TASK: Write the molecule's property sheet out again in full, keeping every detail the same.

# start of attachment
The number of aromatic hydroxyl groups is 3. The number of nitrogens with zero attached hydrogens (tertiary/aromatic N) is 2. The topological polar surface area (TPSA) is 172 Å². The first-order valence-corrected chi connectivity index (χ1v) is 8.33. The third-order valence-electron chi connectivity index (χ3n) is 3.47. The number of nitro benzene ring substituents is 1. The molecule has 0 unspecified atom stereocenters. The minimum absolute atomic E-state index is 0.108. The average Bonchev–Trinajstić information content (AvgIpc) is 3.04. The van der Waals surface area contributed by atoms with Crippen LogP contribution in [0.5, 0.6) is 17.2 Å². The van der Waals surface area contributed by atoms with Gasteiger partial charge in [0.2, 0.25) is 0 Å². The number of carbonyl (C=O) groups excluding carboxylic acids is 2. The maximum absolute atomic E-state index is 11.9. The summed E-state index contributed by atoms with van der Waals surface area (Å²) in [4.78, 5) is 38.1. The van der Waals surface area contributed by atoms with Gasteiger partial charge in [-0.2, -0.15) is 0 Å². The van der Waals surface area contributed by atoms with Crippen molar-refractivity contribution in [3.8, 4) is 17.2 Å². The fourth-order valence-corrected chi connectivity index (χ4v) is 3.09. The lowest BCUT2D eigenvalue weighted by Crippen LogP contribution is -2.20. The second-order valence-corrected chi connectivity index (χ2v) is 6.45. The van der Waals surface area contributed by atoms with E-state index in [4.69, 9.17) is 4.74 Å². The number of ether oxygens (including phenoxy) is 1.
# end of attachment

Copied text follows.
The number of aromatic hydroxyl groups is 3. The number of nitrogens with zero attached hydrogens (tertiary/aromatic N) is 2. The topological polar surface area (TPSA) is 172 Å². The first-order valence-corrected chi connectivity index (χ1v) is 8.33. The third-order valence-electron chi connectivity index (χ3n) is 3.47. The number of nitro benzene ring substituents is 1. The molecule has 0 unspecified atom stereocenters. The minimum absolute atomic E-state index is 0.108. The average Bonchev–Trinajstić information content (AvgIpc) is 3.04. The van der Waals surface area contributed by atoms with Crippen LogP contribution in [0.5, 0.6) is 17.2 Å². The van der Waals surface area contributed by atoms with Gasteiger partial charge in [0.2, 0.25) is 0 Å². The number of carbonyl (C=O) groups excluding carboxylic acids is 2. The maximum absolute atomic E-state index is 11.9. The summed E-state index contributed by atoms with van der Waals surface area (Å²) in [4.78, 5) is 38.1. The van der Waals surface area contributed by atoms with Gasteiger partial charge in [-0.2, -0.15) is 0 Å². The van der Waals surface area contributed by atoms with Crippen molar-refractivity contribution in [3.8, 4) is 17.2 Å². The fourth-order valence-corrected chi connectivity index (χ4v) is 3.09. The lowest BCUT2D eigenvalue weighted by Crippen LogP contribution is -2.20. The second-order valence-corrected chi connectivity index (χ2v) is 6.45. The van der Waals surface area contributed by atoms with E-state index in [4.69, 9.17) is 4.74 Å². The number of ether oxygens (including phenoxy) is 1.